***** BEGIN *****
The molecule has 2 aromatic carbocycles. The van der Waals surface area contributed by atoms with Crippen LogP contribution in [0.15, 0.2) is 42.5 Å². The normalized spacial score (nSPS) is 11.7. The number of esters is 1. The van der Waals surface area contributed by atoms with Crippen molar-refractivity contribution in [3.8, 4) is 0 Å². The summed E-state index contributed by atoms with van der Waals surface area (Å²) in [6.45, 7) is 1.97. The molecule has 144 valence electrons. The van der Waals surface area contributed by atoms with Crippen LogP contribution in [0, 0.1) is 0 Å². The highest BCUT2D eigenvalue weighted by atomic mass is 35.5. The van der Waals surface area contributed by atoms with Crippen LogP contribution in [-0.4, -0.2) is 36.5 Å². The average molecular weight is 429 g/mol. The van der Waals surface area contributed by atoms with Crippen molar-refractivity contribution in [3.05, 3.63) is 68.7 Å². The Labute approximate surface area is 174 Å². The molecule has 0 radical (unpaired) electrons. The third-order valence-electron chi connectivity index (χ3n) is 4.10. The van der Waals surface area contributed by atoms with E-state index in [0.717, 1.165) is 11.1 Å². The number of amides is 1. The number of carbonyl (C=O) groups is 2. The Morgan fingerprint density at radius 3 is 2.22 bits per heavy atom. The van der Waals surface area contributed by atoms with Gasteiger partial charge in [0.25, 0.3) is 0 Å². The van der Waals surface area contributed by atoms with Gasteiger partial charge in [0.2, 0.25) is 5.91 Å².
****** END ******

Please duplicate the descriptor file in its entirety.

The molecule has 2 aromatic carbocycles. The van der Waals surface area contributed by atoms with Crippen LogP contribution in [0.15, 0.2) is 42.5 Å². The normalized spacial score (nSPS) is 11.7. The number of esters is 1. The van der Waals surface area contributed by atoms with Crippen molar-refractivity contribution in [3.8, 4) is 0 Å². The summed E-state index contributed by atoms with van der Waals surface area (Å²) in [6.45, 7) is 1.97. The molecule has 144 valence electrons. The van der Waals surface area contributed by atoms with Crippen LogP contribution in [0, 0.1) is 0 Å². The highest BCUT2D eigenvalue weighted by atomic mass is 35.5. The van der Waals surface area contributed by atoms with Crippen LogP contribution in [-0.4, -0.2) is 36.5 Å². The average molecular weight is 429 g/mol. The van der Waals surface area contributed by atoms with Crippen molar-refractivity contribution in [3.05, 3.63) is 68.7 Å². The Labute approximate surface area is 174 Å². The molecule has 0 radical (unpaired) electrons. The third-order valence-electron chi connectivity index (χ3n) is 4.10. The van der Waals surface area contributed by atoms with E-state index in [0.717, 1.165) is 11.1 Å². The number of amides is 1. The number of carbonyl (C=O) groups is 2. The Morgan fingerprint density at radius 3 is 2.22 bits per heavy atom. The van der Waals surface area contributed by atoms with Gasteiger partial charge in [0.25, 0.3) is 0 Å². The van der Waals surface area contributed by atoms with Gasteiger partial charge in [0.2, 0.25) is 5.91 Å².